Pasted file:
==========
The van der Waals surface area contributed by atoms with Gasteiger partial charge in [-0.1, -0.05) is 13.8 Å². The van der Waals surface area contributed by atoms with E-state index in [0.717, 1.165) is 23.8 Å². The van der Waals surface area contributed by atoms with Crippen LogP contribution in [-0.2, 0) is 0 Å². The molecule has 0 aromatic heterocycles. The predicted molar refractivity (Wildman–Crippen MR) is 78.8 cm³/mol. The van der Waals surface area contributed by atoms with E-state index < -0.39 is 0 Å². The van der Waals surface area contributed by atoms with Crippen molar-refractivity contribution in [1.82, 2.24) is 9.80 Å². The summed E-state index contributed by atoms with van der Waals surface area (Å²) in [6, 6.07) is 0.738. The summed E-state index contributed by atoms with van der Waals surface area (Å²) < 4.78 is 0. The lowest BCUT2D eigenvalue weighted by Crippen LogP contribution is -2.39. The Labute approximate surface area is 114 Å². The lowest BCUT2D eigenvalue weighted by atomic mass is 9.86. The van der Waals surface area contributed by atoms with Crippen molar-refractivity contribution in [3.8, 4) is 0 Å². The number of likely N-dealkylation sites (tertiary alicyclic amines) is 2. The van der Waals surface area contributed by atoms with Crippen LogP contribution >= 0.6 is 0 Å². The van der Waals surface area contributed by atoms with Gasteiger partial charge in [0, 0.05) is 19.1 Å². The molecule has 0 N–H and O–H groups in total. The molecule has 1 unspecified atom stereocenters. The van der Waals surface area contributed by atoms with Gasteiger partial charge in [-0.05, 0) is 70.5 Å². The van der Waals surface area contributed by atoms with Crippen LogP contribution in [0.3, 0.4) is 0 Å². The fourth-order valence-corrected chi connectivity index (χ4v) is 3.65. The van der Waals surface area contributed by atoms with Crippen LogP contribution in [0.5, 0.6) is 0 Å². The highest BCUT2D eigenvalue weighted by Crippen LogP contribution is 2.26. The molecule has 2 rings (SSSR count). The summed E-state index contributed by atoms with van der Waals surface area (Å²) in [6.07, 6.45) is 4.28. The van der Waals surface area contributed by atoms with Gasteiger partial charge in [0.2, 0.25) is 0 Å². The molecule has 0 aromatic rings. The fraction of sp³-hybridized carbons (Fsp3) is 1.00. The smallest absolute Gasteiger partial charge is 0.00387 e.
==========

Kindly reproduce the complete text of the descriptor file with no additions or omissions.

The van der Waals surface area contributed by atoms with Gasteiger partial charge in [-0.1, -0.05) is 13.8 Å². The van der Waals surface area contributed by atoms with E-state index in [0.717, 1.165) is 23.8 Å². The van der Waals surface area contributed by atoms with Crippen LogP contribution in [-0.2, 0) is 0 Å². The molecule has 0 aromatic heterocycles. The predicted molar refractivity (Wildman–Crippen MR) is 78.8 cm³/mol. The van der Waals surface area contributed by atoms with E-state index < -0.39 is 0 Å². The van der Waals surface area contributed by atoms with Crippen molar-refractivity contribution in [1.82, 2.24) is 9.80 Å². The summed E-state index contributed by atoms with van der Waals surface area (Å²) in [6, 6.07) is 0.738. The summed E-state index contributed by atoms with van der Waals surface area (Å²) < 4.78 is 0. The lowest BCUT2D eigenvalue weighted by Crippen LogP contribution is -2.39. The Labute approximate surface area is 114 Å². The lowest BCUT2D eigenvalue weighted by atomic mass is 9.86. The van der Waals surface area contributed by atoms with Crippen molar-refractivity contribution in [3.8, 4) is 0 Å². The number of likely N-dealkylation sites (tertiary alicyclic amines) is 2. The van der Waals surface area contributed by atoms with Crippen LogP contribution >= 0.6 is 0 Å². The van der Waals surface area contributed by atoms with Gasteiger partial charge in [0, 0.05) is 19.1 Å². The molecule has 0 N–H and O–H groups in total. The molecule has 1 unspecified atom stereocenters. The van der Waals surface area contributed by atoms with Gasteiger partial charge in [-0.05, 0) is 70.5 Å². The van der Waals surface area contributed by atoms with Crippen LogP contribution in [0.3, 0.4) is 0 Å². The fourth-order valence-corrected chi connectivity index (χ4v) is 3.65. The van der Waals surface area contributed by atoms with Crippen LogP contribution in [0.5, 0.6) is 0 Å². The highest BCUT2D eigenvalue weighted by Crippen LogP contribution is 2.26. The molecule has 2 rings (SSSR count). The summed E-state index contributed by atoms with van der Waals surface area (Å²) in [6.07, 6.45) is 4.28. The van der Waals surface area contributed by atoms with Gasteiger partial charge in [0.2, 0.25) is 0 Å². The molecule has 0 aromatic rings. The fraction of sp³-hybridized carbons (Fsp3) is 1.00. The smallest absolute Gasteiger partial charge is 0.00387 e.